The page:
Here’s the answer:
…when you experience something new it gets stored in your brain as a memory but with much more detail, which makes it seem longer when you remember it. So since you experience so many new things as a child, you remember your childhood being much longer, but as you grow older and nothing new happens in your life the years seem to pass faster and faster.
You can click here for a video explanation.
Safari Omnibar is a Safari SIMBL plugin aiming at mimicing the Chrome’s smart location bar which combines location and search.
If you’re a user of Google Chrome, but occasionally use Safari like I do, this plugin will make your browsing experience a lot more consistent.
Not having a car gives me volumes not to think or worry about, and makes walks around the neighborhood a daily adventure. Lacking a cell phone and high-speed Internet, I have time to play ping-pong every evening, to write long letters to old friends and to go shopping for my sweetheart (or to track down old baubles for two kids who are now out in the world).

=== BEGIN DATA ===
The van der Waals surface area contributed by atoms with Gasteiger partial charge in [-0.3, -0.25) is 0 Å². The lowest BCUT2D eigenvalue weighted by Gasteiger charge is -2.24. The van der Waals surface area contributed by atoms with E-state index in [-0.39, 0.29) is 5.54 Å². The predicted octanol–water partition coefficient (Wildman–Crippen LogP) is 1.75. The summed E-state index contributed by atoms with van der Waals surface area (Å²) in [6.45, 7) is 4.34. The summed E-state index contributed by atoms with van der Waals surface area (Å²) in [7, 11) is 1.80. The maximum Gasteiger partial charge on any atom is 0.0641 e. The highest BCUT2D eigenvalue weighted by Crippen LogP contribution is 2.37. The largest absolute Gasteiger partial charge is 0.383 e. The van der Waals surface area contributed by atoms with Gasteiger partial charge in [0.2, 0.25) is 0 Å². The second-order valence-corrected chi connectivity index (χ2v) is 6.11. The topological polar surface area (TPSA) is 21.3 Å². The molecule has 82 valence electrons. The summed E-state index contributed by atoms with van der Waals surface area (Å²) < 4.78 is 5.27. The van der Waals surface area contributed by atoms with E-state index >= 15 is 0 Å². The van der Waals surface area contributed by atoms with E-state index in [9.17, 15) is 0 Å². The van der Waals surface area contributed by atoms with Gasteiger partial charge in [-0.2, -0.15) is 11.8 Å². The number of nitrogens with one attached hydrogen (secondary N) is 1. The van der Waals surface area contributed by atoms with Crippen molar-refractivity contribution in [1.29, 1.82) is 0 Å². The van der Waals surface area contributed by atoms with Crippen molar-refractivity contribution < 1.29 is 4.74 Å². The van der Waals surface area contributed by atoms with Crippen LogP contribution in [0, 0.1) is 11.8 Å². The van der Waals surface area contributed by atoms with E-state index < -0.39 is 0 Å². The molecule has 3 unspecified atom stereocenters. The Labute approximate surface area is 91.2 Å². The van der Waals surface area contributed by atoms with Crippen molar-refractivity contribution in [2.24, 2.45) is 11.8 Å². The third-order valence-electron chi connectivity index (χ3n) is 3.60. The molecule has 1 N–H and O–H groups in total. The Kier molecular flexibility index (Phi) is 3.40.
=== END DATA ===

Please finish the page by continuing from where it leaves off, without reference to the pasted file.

This article is one of the best things I’ve read on the internet.
First drafts aren’t supposed to be perfect. They’re just supposed to be written. It’s in the rewriting that you find the true novel. That’s where much of the crafting of your novel takes place. How can you know the story you’re telling if you don’t have it in front of you from beginning to end?
This is such a critical idea when writing anything of substance. Bird By Bird: Some Instructions on Writing and Life explores this idea in detail. Read it.
This quote is from Syrus Publilius and as far as the simplicity to impact ratio is concerned, it’s one of the most powerful ideas to stick with me. It’s also worth reading this article from Ryan Holiday. That’s where I found the quote.